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Title: Formalised modelling of action theory in the explanation of crime for prediction, deduction and intervention
Author: Haar, D.-H.
Awarding Body: University of Cambridge
Current Institution: University of Cambridge
Date of Award: 2009
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This dissertation proposes an original approach to theory of action in psychological and sociological criminology, i.e. to theory explaining the causation of human wilful behaviour at great abstraction through the information processing conducted by each individual human agent. It is argued that the model presented in this dissertation, the so-called Minimal Model of Action, is more theoretically comprehensive than prior familiar approaches originating in various related fields, in particular through its integration of both rational and habitual aspects of behaviour in a unified causal argument. Secondly, it is argued that the model is more methodologically appealing than previous approaches due to its formalisation through conventional mathematics. The proposed model is brought to bear on more concrete behavioural data and criminological problems in three separate chapters so as to scrutinise its validity and tractability from three methodologically different angles. An experimental chapter shows that empirical responses to computer-based scenario tasks frequently display behaviour patterns, especially forms of habituation, which the Minimal Model of Action in its simulated implementations and unlike previous models manages to explain and predict. In the following chapter, it is mainly shown through mathematical deduction both in continuation of and in juxtaposition to prior economic reasoning in which ways “optimum law enforcement” levels are systematically overestimated (and sometimes underestimated) under a variety of conditions when over-rationalised conceptions of the individual offender are employed. Finally, a chapter on aggregate levels of small-scale public corruption employs the general model to simulate a typical criminal phenomenon to the explanation of which economic and broader social conceptions of human agency equally should contribute.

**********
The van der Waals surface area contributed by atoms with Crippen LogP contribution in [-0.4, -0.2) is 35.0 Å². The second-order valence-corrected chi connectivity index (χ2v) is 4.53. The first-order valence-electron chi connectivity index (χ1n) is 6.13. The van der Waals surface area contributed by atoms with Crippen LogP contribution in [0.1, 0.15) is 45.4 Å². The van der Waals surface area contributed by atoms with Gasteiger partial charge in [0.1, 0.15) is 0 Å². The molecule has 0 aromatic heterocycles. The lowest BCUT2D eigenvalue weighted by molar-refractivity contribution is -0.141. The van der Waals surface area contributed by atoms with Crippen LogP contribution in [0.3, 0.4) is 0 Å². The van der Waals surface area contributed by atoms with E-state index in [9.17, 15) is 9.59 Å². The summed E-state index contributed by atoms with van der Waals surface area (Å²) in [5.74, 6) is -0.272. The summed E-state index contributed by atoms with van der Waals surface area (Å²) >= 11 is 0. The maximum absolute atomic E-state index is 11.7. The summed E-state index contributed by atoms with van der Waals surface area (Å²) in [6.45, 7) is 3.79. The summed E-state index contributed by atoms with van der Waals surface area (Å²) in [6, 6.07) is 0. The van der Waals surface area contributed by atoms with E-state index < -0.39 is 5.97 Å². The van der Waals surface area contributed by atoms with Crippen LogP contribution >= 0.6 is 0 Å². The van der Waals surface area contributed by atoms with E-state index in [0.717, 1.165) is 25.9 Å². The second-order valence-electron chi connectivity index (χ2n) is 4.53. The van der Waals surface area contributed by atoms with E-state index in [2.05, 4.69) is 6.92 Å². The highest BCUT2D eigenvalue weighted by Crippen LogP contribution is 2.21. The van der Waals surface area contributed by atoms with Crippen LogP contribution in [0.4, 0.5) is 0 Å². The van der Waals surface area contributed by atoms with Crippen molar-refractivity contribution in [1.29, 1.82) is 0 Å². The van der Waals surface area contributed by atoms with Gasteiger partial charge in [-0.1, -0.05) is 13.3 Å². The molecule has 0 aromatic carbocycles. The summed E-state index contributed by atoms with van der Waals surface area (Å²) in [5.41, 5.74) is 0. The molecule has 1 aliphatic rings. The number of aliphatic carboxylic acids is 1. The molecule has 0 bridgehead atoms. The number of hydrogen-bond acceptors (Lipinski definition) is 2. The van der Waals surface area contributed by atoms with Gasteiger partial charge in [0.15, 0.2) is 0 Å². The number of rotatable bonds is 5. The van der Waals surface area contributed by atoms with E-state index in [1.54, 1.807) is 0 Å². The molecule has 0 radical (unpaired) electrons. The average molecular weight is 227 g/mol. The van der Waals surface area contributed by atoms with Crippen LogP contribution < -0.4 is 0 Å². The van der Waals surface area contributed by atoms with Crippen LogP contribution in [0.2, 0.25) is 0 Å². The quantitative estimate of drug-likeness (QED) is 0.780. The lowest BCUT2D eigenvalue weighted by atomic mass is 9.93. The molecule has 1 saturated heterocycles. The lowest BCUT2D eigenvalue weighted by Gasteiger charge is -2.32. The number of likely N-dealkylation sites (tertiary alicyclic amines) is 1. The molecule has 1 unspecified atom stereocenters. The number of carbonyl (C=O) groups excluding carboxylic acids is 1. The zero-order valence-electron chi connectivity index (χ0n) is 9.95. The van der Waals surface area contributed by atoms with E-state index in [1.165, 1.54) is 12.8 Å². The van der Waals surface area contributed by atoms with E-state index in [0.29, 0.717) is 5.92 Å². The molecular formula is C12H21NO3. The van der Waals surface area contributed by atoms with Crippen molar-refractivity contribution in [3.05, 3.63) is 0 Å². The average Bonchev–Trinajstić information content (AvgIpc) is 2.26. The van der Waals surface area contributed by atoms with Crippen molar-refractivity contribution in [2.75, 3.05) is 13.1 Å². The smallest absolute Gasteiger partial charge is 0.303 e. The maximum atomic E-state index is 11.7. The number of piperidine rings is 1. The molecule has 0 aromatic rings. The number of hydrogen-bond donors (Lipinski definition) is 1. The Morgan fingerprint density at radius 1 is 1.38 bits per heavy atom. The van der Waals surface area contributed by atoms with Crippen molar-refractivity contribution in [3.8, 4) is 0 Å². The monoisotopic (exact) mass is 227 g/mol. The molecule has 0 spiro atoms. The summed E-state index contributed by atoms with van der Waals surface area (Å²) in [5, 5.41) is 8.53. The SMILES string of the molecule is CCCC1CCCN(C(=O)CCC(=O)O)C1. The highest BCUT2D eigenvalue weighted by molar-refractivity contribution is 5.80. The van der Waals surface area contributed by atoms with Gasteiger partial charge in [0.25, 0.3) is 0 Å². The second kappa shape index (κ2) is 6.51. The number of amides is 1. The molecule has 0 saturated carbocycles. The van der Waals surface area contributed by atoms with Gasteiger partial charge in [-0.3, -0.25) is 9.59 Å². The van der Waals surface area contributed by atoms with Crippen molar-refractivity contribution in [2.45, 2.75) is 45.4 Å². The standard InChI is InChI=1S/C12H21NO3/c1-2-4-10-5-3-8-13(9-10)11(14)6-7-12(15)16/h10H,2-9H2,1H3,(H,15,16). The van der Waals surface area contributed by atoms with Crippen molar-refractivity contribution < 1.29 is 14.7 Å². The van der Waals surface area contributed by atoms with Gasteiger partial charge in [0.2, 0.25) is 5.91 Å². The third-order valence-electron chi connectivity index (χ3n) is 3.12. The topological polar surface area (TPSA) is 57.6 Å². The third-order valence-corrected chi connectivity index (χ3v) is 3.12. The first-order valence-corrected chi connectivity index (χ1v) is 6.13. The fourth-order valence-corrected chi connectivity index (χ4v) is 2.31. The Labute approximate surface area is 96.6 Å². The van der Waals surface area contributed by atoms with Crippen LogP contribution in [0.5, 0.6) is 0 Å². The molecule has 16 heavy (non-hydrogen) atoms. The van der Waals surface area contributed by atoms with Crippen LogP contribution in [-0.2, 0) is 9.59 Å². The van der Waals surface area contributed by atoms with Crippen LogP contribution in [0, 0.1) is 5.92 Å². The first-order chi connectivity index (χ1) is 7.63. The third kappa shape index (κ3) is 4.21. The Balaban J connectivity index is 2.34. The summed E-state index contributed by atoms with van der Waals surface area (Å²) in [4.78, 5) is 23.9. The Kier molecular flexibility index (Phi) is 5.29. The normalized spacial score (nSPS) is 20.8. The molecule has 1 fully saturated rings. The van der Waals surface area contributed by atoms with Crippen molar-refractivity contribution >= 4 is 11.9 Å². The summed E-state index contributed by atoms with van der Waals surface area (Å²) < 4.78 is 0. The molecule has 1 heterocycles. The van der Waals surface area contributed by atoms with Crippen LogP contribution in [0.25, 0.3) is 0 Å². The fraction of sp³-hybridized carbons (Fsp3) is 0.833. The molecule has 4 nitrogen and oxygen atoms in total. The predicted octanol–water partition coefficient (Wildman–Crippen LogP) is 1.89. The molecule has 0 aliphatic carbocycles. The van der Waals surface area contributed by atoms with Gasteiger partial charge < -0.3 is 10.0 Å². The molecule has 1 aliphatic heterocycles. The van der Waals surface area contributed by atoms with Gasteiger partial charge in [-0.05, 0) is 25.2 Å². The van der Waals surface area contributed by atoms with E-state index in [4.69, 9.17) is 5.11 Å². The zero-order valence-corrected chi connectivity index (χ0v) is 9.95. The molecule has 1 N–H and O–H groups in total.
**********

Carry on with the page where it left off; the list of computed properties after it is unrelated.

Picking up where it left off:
Supervisor: Not available Sponsor: Not available
Qualification Name: Thesis (Ph.D.) Qualification Level: Doctoral
EThOS ID:  DOI: Not available